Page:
NEW BRITAIN – Central Connecticut State University bid goodbye to its Class of 2022 Saturday as graduating students took their next steps into a wider world, having overcome the unique challenges of education set in a pandemic.
Over 2,600 students became CCSU alumni after the day’s commencement ceremonies set in Arute Field where their names were read out loud over the course of two events. Graduates from the Carol A. Ammon College of Liberal Arts and Social Sciences along with the School of Business were honored in the morning and listened to ABC News Executive Editor Troy McMullen as a keynote speaker. Michele “Mickey” Perez, an industrial manager at Pratt and Whitney and founder of the nonprofit STEM organization Super Jet Brunette, served as the second ceremony keynote speaker in the afternoon.
CCSU President Dr. Zulma Toro praised the work of students and listed the many notable graduates who had walked the halls of the university. Toro is the university’s first woman and Hispanic president.
“Your time at CCSU during a pandemic has cultivated an unexpected competency,” she said. “Think back to how quickly you had to adjust to a new way of life and all its complexities, the strict COVID protocols, and online learning. But you pushed through it. You learned how to learn; how to ask insightful questions; how to evaluate evidence, how to pivot on a dime and cope with change. The fact that you persevered to complete your degree proves you are capable of triumphing in the face of adversity.”
During the morning event, Toro introduced McMullen as a university alumnus “grounded by a sense of service and responsibility.”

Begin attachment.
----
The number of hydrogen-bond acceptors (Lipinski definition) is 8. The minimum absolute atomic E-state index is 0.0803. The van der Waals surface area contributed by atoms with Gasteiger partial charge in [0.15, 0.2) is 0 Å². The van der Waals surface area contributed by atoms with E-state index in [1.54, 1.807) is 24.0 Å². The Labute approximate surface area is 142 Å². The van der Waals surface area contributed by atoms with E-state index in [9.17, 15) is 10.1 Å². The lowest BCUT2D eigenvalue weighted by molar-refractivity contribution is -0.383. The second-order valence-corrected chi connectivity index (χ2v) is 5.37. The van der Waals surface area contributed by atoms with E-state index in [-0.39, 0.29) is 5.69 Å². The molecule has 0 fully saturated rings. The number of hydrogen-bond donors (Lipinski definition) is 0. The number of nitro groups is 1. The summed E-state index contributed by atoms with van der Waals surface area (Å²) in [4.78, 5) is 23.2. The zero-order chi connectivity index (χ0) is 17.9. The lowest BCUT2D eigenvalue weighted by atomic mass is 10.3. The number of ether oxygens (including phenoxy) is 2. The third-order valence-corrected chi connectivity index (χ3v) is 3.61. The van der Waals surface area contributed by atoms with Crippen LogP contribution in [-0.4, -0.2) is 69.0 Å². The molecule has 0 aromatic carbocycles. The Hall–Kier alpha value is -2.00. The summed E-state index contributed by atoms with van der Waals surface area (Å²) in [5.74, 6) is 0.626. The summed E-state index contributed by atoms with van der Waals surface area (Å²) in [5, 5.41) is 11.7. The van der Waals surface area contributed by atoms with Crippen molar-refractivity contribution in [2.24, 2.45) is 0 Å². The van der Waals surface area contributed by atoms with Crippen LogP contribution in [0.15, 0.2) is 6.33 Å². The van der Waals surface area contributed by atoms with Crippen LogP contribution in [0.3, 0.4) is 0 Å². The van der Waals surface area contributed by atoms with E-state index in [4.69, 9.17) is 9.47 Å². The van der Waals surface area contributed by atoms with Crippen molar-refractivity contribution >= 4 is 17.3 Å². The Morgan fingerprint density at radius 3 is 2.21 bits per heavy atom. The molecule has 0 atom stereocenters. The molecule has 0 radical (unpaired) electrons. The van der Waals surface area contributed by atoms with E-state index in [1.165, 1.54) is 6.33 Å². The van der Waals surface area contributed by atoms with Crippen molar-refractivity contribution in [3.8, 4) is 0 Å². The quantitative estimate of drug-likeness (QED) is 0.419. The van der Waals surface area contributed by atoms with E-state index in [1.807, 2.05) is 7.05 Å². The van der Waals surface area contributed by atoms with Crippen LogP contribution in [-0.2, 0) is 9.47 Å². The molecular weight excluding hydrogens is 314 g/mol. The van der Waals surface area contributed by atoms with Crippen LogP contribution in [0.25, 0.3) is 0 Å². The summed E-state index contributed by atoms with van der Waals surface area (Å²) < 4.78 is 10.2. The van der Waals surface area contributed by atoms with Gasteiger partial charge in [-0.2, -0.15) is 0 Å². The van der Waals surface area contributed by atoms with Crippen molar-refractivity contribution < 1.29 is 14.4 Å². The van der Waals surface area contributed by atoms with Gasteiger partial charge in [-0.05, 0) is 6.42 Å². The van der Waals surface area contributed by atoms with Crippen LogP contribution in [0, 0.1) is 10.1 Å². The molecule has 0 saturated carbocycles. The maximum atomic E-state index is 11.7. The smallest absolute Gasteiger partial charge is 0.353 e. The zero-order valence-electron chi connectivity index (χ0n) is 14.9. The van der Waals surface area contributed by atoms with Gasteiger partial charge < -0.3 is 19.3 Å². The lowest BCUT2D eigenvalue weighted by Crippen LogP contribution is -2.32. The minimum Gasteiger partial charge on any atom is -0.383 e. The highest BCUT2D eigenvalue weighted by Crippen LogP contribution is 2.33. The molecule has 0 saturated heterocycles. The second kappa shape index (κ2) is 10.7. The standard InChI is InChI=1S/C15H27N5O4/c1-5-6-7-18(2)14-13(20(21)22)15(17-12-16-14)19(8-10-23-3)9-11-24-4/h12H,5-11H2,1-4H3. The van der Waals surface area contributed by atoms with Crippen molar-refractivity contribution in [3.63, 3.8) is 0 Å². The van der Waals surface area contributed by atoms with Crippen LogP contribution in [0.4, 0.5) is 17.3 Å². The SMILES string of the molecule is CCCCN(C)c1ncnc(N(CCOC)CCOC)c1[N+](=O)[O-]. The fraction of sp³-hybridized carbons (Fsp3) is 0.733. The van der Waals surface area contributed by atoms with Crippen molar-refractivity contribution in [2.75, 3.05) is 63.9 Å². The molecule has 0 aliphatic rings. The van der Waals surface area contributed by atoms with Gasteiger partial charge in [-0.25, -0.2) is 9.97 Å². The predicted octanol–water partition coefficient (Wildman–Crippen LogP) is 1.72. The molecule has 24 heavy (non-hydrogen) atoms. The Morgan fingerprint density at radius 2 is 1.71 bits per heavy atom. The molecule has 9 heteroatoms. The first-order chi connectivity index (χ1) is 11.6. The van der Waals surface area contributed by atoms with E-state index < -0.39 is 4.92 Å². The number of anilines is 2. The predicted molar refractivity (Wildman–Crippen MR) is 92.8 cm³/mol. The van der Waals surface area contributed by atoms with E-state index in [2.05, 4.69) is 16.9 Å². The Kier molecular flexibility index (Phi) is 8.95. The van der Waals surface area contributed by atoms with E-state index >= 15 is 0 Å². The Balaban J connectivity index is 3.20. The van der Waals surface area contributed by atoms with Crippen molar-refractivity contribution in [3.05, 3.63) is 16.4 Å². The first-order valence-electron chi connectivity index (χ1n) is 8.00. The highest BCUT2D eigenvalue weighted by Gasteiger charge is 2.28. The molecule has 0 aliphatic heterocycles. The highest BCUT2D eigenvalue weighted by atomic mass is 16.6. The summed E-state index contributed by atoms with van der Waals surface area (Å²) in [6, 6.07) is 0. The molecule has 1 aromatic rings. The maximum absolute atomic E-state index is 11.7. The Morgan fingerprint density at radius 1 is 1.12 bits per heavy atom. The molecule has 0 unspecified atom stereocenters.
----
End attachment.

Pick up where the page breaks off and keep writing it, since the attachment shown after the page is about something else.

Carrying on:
“The pandemic changed so many things for us, but those campus lockdowns upended your college experience, sending most of you home for months to sit in front of your computers to enjoy endless Zoom lectures,” he said.
He congratulated graduates on their ability to adapt in such a time.
“It’s also not an exaggeration to say that you are graduating at a time when your ideas and influence have never been greater or more important,” he continued. “The past few years have seen a real reckoning in our society - politically, socially, culturally - and much of that has been fueled by your generation.”
In the afternoon, Toro introduced alumna Perez as “inspirational” because she had achieved success while overcoming homelessness and many other life challenges.
Perez likened graduates to her padawans, Jedi apprentices in the Star Wars franchise, and quoted the mentor character Yoda, saying, “Pass on what you have learned. Strength, mastery but weakness, folly, failure also. The greatest teacher, failure is.”
She encouraged graduates to learn and to not be afraid of their challenges and failures in the future as that would be the only way they could achieve their potential.
Perez said graduates should attempt to be the “dumbest person in the room.”
“If you are not the smartest or the one with the biggest portfolio, it will keep you striving to be better, because then you will learn so much from everyone around you. In a sense, it makes you the smartest and richest person in the room,” she said.